China has bought a stake in the huge Kashagan oil project in neighboring Kazakhstan. The costliest oil project in the world is part-owned by four other major oil companies.
During a trip to Kazakhstan, Chinese President Xi Jinping announced a total of 22 agreements worth some $30 billion (22.7 billion euros).
The major deal is for Kazakhstan to sell 8.33 percent of the offshore Kashagan oil field in the Caspian Sea to China for about $5 billion.
The sale and purchase agreement was signed by the heads of Kazakh state oil and gas company KazMunaiGas and China National Petroleum Corp (CNPC) in the presence of Xi and Kazakh President Nursultan Nazarbayev on Saturday.
"The two countries have agreed on China's shareholding in the development of the Kashagan deposit," Xi told a news briefing after talks with Nazarbayev. "The two governments hail and support this agreement."
Oil and gas deals, including the building of an oil refinery in Kazakhstan, are among the 22 agreements. The CNPC will also pay up to $3 billion to cover half of Kazakhstan's financing of the second phase of Kashagan's development.
Kashagan and neighboring fields in the North Caspian hold estimated reserves of 35 billion barrels of oil, with between 9 billion and 13 billion barrels recoverable. Kazakhstan, which borders both China and Russia, was once firmly under Soviet Russian control.
A multinational consortium developing the Kashagan field includes Italy's ENI, US major ExxonMobil, Royal Dutch Shell and France's Total who each hold 16.81 percent stakes in Kashagan. Japan's Inpex owns 7.56 percent. The consortium has invested some $50 billion in about 13 years, making it the costliest oil project in the world.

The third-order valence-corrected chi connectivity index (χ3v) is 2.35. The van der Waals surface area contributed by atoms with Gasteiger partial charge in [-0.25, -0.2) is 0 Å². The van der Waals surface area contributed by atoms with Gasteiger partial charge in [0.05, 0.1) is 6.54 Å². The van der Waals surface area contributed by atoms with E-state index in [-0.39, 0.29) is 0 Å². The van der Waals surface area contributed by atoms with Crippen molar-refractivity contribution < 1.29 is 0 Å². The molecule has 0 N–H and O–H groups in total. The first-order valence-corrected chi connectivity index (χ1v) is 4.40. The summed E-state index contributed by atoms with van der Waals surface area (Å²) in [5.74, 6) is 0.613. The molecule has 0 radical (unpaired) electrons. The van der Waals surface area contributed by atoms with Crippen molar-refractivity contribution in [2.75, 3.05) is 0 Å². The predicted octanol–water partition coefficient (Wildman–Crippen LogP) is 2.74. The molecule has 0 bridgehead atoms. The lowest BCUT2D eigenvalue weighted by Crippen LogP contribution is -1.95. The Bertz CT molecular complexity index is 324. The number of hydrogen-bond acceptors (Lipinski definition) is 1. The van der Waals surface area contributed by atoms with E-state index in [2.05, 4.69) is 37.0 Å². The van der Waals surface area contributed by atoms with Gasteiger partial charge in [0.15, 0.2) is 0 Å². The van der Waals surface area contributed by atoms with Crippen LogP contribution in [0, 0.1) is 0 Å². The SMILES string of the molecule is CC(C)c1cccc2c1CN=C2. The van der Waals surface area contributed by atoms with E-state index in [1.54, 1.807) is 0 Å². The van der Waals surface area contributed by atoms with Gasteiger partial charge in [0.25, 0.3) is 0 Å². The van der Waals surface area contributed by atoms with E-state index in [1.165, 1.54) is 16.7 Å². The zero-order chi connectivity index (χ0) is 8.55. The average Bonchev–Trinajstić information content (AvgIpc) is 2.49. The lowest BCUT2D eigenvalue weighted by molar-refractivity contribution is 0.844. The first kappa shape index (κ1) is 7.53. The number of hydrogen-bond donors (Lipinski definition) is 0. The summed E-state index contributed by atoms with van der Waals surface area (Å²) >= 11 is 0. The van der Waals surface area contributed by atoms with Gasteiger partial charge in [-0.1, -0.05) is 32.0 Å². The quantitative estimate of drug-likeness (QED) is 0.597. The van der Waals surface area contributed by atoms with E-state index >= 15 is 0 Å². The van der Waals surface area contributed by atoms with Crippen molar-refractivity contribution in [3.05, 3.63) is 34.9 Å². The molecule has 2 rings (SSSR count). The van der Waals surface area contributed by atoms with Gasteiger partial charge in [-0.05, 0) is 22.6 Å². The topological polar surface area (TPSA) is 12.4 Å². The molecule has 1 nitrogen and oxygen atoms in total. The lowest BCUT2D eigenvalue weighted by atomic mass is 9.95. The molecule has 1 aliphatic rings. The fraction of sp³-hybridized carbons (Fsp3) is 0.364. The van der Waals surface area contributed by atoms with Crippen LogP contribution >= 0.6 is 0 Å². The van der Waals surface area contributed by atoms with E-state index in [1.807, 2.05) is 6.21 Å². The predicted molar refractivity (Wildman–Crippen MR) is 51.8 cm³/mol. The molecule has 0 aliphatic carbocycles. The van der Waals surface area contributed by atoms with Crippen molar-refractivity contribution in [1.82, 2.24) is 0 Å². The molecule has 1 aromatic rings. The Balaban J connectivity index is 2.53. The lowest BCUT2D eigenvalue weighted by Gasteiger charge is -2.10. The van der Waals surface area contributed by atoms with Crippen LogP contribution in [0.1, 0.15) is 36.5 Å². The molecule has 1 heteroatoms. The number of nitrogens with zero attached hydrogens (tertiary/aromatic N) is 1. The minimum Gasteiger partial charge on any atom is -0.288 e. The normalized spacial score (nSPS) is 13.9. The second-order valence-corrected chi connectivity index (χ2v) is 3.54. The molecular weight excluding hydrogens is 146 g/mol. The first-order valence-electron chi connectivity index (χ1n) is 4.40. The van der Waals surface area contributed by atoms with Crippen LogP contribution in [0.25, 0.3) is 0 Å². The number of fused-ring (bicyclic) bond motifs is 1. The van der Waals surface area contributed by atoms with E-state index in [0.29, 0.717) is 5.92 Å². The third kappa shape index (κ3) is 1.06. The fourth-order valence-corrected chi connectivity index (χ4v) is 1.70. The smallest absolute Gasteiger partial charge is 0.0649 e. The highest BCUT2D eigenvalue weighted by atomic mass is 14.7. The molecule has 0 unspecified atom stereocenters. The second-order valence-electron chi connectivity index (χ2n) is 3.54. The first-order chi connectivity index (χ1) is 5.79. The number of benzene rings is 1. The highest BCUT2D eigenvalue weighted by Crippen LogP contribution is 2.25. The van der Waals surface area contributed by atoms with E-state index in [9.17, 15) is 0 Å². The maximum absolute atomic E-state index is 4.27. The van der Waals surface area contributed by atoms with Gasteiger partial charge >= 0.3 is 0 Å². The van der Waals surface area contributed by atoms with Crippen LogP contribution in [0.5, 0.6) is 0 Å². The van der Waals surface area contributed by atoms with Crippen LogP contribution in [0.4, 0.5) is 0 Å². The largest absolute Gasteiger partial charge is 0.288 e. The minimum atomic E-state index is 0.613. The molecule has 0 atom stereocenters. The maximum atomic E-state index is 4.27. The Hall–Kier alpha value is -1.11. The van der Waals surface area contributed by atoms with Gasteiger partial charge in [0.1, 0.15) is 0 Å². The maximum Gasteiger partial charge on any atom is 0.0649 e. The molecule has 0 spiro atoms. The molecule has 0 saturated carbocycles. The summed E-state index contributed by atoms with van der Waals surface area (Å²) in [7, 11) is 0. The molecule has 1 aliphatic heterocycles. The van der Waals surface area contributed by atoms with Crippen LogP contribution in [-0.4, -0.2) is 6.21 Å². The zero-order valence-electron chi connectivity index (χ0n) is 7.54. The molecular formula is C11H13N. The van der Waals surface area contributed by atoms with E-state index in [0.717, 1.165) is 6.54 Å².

The opportunity to make the deal came after US oil giant ConocoPhillips put its 8.4-percent stake in the field up for sale as part of a planned reduction in its worldwide assets. The company announced last year it had agreed to sell its stake to India's state-run ONGC company. But the Kazakhstan state oil agency exercised its pre-emptive right to buy ConocoPhillips' stake. It then agreed to sell the stake to China's CNPC.
Kazakhstan is home to 3 percent of the world's recoverable oil reserves. It has moved in recent years to exert greater management control and gain larger revenues from foreign-owned oil and gas projects. KazMunaiGas entered the Kashagan consortium as a shareholder in 2005 and has since then doubled its stake to 16.81 percent.
Xi's tour of Central Asia this week also included a stop in Kazakhstan's neighbor Turkenistan, which holds the world's fourth-largest natural gas reserves. Deals were signed there to boost gas supplies and build a pipeline to China to secure hydrocarbons for the world's largest energy consumer.
jm/kms (Reuters, dpa)